Voting system for elections

Ian Jackson ijackson at
Tue Aug 16 14:18:03 UTC 2016

Barak A. Pearlmutter writes ("Re: Voting system for elections"):
> It seems like a few people seem to find the argument for RRV
> convincing, and no one has objected.

I feel the need to repost here, an article I posted to spi-private on
the 4th of August:

From: Ian Jackson <ijackson at>
Cc: spi-private at
Subject: Re: [Spi-private] SPI board election method, reanalysis of 2016
Date: Thu, 4 Aug 2016 02:15:57 +0100

[ Someone wrote asking for a: ]
> [ detailed set of analysis criteria of multi-winner voting systems ]
[ (quote redacted -iwj 16.8.16) ]

SPI should not be in the business of detailed analysis of voting
systems, let alone the development of novel voting systems.  Nor
should SPI adopt a system which is highly unusual.

There is only one multi-winner proportional voting system that makes
sense for SPI [1] and has nontrivial adoption in the world at large.
That system is STV.

[1] There are a handful of other common proportional multi-winner
systems, including Additional Member systems, and party list PR, but
they are obviously inappropriate for us.

The right direction for this conversation is a discussion of which
other respected institution's specific set of STV rules (answers to
the edge cases) we should adopt.  We would like one which has a clear
description, from an authoritative source.

Ideally we want a variant of which there are already one or more
computerised implementations.  (Even if we end up writing our own
computer implementation, an existing program will provide a useful
check and perhaps even come with some test vectors.)

Having done another set of searches I would suggest that we should
adopt Scottish STV.  That is, the STV which is used in Scotland to
elect local councils.  Here it is laid out in the legislation:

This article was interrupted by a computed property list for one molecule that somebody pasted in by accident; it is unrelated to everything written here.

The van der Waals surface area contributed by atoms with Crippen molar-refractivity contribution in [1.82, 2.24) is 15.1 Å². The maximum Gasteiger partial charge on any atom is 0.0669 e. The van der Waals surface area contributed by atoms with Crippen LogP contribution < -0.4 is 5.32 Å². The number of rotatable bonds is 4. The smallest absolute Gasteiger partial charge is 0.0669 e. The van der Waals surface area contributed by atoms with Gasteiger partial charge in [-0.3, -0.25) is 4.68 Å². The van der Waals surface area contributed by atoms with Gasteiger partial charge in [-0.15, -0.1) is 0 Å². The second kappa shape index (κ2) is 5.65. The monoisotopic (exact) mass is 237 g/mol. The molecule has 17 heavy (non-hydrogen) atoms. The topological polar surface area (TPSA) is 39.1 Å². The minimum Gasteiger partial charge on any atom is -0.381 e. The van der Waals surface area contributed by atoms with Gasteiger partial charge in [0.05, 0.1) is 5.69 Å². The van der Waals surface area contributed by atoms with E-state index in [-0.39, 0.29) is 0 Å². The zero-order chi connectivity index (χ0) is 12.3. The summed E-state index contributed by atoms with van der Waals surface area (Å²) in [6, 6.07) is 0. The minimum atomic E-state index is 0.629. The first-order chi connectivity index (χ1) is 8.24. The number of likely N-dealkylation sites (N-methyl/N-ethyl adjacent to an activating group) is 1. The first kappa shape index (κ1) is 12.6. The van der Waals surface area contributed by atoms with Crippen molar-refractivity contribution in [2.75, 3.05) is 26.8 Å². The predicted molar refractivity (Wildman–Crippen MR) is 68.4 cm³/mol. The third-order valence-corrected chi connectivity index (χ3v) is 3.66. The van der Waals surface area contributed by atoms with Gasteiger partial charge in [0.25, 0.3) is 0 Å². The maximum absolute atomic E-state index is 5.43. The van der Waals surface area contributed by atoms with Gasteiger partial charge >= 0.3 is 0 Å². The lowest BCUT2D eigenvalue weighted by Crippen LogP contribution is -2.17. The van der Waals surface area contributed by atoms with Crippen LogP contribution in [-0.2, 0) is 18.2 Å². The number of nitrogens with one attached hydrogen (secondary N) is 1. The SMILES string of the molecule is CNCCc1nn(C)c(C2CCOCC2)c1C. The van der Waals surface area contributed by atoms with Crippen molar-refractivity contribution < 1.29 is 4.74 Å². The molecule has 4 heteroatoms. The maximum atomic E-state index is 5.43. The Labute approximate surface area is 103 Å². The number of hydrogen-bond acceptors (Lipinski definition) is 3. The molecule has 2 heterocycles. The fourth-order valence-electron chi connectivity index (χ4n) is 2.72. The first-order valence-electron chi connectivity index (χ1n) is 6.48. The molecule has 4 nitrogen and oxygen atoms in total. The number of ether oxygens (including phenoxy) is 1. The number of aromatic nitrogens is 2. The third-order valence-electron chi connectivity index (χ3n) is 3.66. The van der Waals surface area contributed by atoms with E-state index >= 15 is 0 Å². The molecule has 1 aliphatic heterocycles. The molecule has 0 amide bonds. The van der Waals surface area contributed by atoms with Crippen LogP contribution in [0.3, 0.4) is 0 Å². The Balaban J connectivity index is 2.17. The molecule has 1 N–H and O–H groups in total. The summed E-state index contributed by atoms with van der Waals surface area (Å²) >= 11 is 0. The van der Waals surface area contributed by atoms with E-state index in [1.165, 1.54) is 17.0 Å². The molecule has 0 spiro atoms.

The rules on actual counting are paragraphs 45-52.
I also found this detailed description with examples:

Allegedly this is implemented in OpenVote:
(now taken proprietary but the Free version remains available,
including version 1.6 in Debian.)

Thus this system has a clear and authoritative statement of the rules,
and seems to have at least one computerised implementation.

Or we could consider following the lead of the Apache Software
Foundation.  They use a Meek variant of STV and their page here
suggests that they have found at least two implemnetations (although
the fact that they've forked one of them isn't encouraging):

I haven't found (so far) a clear statement of the rules, in prose.
Wikipedia suggests that New Zealand uses a version of Meek STV (and
that Stack Exchange does too for some purposes), but I'm not sure if
they're the same.

I also found this list of tools:

[ irrelevant section from -private deleted -iwj 16.8.16 ]


Ian Jackson <ijackson at>   These opinions are my own.

If I emailed you from an address or, that is
a private address which bypasses my fierce spamfilter.

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